Early in the development and testing of my blog I realized that a lack of WYSIWYG editing was severely limiting my effectiveness. I practically live within Word in my normal work life, and have become totally dependent on efficient word processing tools.
I thus set out to investigate and then settle upon an editor for WordPress. This post presents the results of my investigations. BTW, the editor I chose to use is Xinha, which is not necessarily the best, but became the one I was most comfortable with and confident that continued development will occur. I discuss more about Xinha below.
Among many, here are some useful references to other editor listings and comparisons, some with specific reference to WordPress-compatible ones:
- The original HTMLArea project now retains a list of dozens of editors
- The Content Managment System review site, which is useful in general for CMS reviews, also has links to about 20 editors, 14 of which are open source (but not including Xinha)
- The Primate Brow Flash blog has a pretty nice wrtie-up on editors, with specific attention to FCKEditor
- The TWiki site has a pretty good listing of editors and reviews.
There are also editor and plugin references on the WordPress site, but I found them to be disjointed and less useful than the ones mentioned above.
Design and Use Objectives
Prior to any downloads or evaluations, I wrote out some of my objectives and criteria for eventually selecting an editor:
- Basicially, ignored it if did not have strong cross-browser support
- Preferred open source with active support
- Also, wanted to be able to use with Wiki
- Cut-and-pasted as source, rather than HTML (also method of transfer)
- Rendering of non-supported HTML
- Also, wanted to be able to insert styles, consistent with my site CSS styesheet
- Also, very much like the idea of being able to cut-and-paste from
existing Word documents, with extraneous MS-generated HTML (it’s ugly!) then removed (will try this
with the one HTMLarea example)
Some Editor Comparisons
The table below compares some of the major editors that I investigated:
|Editor and URL Link||Notes|
|Cross-browser, Rich Text Editor||
The Choice of Xinha
Xinha is a free WYSIWYG editor replacement for <textarea> fields. Use of Xinha is granted by the terms of the htmlArea License (based on BSD license).
Xinha was originally based on work by Mihai Bazon which is copyrighted 2003-2004 by dynarch.com and copyrighted 2002-2003 by interactivetools.com, inc. Xinha stands for "Xinha is not HTMLArea," referring to Xinha’s fork from the earlier open source HTMLArea editor. The HTMLArea editor received much attention, had many plugins, and had advanced to the full version 3.0 when its standard developers ceased supporting it.
A great demo of Xinha and its various plugins is available. This site will allow you to test out the editor without going through the pain of installing it.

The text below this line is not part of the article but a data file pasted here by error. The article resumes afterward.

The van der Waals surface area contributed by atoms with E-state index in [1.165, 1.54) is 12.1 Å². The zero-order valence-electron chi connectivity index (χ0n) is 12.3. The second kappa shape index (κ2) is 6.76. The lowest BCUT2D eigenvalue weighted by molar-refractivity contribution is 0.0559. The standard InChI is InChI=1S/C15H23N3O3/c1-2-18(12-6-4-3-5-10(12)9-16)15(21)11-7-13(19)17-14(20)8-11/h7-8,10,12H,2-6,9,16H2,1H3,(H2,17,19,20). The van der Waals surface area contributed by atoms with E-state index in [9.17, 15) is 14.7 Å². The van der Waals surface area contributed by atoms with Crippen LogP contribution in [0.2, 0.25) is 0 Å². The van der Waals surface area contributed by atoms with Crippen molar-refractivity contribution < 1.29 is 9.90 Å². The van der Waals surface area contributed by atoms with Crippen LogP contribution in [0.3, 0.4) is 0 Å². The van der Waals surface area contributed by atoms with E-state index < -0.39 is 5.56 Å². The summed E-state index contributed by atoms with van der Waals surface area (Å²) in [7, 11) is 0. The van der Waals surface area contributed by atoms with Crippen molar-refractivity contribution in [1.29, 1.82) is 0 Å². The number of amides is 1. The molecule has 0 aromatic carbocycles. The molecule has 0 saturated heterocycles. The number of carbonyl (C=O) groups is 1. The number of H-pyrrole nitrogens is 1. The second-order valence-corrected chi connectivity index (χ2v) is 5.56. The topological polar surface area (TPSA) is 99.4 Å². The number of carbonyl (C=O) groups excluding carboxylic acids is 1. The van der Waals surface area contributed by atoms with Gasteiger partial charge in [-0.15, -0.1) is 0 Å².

As the screen shot below shows, there is significant functionality within Xinha and a robust set of plugins. The screen shot includes all available plugins.
As you can see, there is quite a bit of format, style, image and table support, plus other important functionality like search-and-replace, etc. The other aspect of the system that is helpful is the ability to toggle to source.
The combination of these features, the earlier legacy from HTMLArea, and the appearance that James Sleeman intends on actively supporting this project caused me to select it for this site’s use.
Gaps and Wishes
In daily use I have come to have both a love and hate relationship with Xinha. On the positive side, it does most of what I need it to do and has not crashed too frequently. On the negative side, it does have quirky behavior and some of the other problems noted below. My specific gaps and wishes are for:
- Better documentation
- Search and replace when in code view
- Suppress forced line breaks when importing code
- More stable behavior when moving from full to partial screen editing
- Easier integration and standard plugin packaging for WordPress
Nonethless, that being said, I’d like to thank Interactive Tools and Mihai Bazon, the entities responsible for the initial HTMLArea versions, and James Sleeman, who has taken up the charge for the new Xinha fork. May you remain committed to this project!
Author’s Note: I actually decided to commit to a blog on April 27, 2005, and began recording soon thereafter my steps in doing so. Because of work demands and other delays, the actual site was not released until July 18, 2005. To give my ‘Prepare to Blog …’ postings a more contemporaneous feel, I arbitrarily changed posting dates on this series one month forward, which means some aspects of the actual blog were better developed than some of these earlier posts indicate. However, the sequence and the content remain unchanged. A re-factored complete guide will be posted at the conclusion of the ‘Prepare to Blog …’ series, targeted for release about August 18, 2005. mkb